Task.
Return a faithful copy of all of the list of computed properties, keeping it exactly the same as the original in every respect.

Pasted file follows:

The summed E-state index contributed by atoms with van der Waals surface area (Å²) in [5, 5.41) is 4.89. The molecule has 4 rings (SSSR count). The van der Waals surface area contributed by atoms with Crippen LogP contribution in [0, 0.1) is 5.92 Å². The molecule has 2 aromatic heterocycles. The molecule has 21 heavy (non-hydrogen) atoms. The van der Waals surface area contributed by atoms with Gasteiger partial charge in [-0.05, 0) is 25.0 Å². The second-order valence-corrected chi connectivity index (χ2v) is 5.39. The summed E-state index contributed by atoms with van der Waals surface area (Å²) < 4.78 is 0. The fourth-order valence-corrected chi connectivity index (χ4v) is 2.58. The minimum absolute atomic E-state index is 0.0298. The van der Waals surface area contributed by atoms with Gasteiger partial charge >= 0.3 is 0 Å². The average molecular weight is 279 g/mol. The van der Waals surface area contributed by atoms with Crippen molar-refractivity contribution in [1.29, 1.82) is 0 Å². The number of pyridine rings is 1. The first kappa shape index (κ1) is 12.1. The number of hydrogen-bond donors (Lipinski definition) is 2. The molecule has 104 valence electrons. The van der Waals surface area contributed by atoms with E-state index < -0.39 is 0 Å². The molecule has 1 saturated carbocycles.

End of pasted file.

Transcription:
The summed E-state index contributed by atoms with van der Waals surface area (Å²) in [5, 5.41) is 4.89. The molecule has 4 rings (SSSR count). The van der Waals surface area contributed by atoms with Crippen LogP contribution in [0, 0.1) is 5.92 Å². The molecule has 2 aromatic heterocycles. The molecule has 21 heavy (non-hydrogen) atoms. The van der Waals surface area contributed by atoms with Gasteiger partial charge in [-0.05, 0) is 25.0 Å². The second-order valence-corrected chi connectivity index (χ2v) is 5.39. The summed E-state index contributed by atoms with van der Waals surface area (Å²) < 4.78 is 0. The fourth-order valence-corrected chi connectivity index (χ4v) is 2.58. The minimum absolute atomic E-state index is 0.0298. The van der Waals surface area contributed by atoms with Gasteiger partial charge >= 0.3 is 0 Å². The average molecular weight is 279 g/mol. The van der Waals surface area contributed by atoms with Crippen molar-refractivity contribution in [1.29, 1.82) is 0 Å². The number of pyridine rings is 1. The first kappa shape index (κ1) is 12.1. The number of hydrogen-bond donors (Lipinski definition) is 2. The molecule has 104 valence electrons. The van der Waals surface area contributed by atoms with E-state index < -0.39 is 0 Å². The molecule has 1 saturated carbocycles.